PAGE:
Americans today are more worried about their retirement finances than they were at the end of the Great Recession in 2009, according to a nationally representative survey of 2,508 adults conducted by the Pew Research Center.
About four-in-ten adults (38%) say they are “not too” or “not at all” confident that they will have enough income and assets for their retirement, up from 25% in a Pew Research survey conducted in late February and March of 2009.
Concerns about retirement financing are now more heavily concentrated among younger and middle-aged adults than among those closer to retirement age—a major shift. Retirement worries peak among adults in their late 30s.
The new Pew Research survey finds that among adults between the ages of 36 and 40, 53% say they are either “not too” or “not at all” confident that their income and assets will last through retirement. Only about a third (34%) of those ages 60 to 64 express similar concerns. In 2009, it was Baby Boomers between the ages of 51 and 55 who were the most concerned that their money would not last through their retirement years. Only 18% of those 36 to 40 years old were similarly worried.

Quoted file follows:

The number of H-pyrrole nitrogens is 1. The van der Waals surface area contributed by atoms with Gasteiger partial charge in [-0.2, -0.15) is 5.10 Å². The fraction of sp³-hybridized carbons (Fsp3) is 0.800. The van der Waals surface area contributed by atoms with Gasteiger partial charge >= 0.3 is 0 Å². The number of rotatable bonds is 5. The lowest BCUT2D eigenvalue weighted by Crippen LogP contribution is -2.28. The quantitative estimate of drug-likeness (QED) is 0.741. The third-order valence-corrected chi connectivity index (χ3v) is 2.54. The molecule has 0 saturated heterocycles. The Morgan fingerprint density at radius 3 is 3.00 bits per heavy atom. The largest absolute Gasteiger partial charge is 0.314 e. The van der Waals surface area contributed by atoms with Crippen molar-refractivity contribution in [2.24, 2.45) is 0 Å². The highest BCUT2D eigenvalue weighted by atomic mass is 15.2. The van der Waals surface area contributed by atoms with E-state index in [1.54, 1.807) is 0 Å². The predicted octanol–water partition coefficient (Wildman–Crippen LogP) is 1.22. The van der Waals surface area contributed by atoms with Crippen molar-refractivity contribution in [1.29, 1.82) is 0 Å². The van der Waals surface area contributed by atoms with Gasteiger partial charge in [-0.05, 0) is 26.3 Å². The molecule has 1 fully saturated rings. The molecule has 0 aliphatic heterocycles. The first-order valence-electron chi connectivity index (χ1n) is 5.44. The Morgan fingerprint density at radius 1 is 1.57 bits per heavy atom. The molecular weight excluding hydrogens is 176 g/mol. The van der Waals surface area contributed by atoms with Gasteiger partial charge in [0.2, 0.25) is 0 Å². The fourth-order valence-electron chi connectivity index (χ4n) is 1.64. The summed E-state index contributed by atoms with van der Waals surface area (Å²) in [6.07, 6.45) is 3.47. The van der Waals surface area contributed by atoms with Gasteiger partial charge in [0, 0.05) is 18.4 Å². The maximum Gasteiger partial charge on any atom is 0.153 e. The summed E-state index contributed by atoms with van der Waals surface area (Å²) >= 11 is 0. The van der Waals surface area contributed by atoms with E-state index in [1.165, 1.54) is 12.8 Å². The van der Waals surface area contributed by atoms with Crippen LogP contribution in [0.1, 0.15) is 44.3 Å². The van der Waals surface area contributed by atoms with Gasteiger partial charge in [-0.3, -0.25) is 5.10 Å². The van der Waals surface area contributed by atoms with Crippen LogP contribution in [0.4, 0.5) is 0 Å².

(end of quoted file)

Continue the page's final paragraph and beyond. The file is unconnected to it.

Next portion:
The share of adults saying they are “not too” or “not at all” confident that they will have enough income and assets to last through their retirement years has grown from 25% in 2009 to 38% in the latest Pew Research poll. Surveys conducted by the Gallup Organization over a longer time period suggest that these concerns have grown steadily in the past decade.
According to Gallup, the percentage of adults who fear they will not have enough money to live “comfortably” in retirement has grown from 32% in 2002 to 66% last year.
There are no easy answers here. While the survey speaks about living in retirement, underlying all of this is the fear that if something catastrophic happens, your finances will be wiped out. And sadly, that could be the scenario.
While most of the emphasis in reform has been in hospital and physician healthcare, the fact is that most of the activity will take place outside these settings. Aging in place and home health will grow. Assisted living will as well.
But to really prepare for aging, do yourself a favor and maintain the best physical health you can. You will increase the probability of aging with quality tremendously. Yes we all need to save but that is easier said than done. And the financing options for long term care are simply not there. And keep in mind that all this worry in turn causes stress and in turn affects your health. So while it is important to be concerned and start taking the best action you can, don't dwell on it.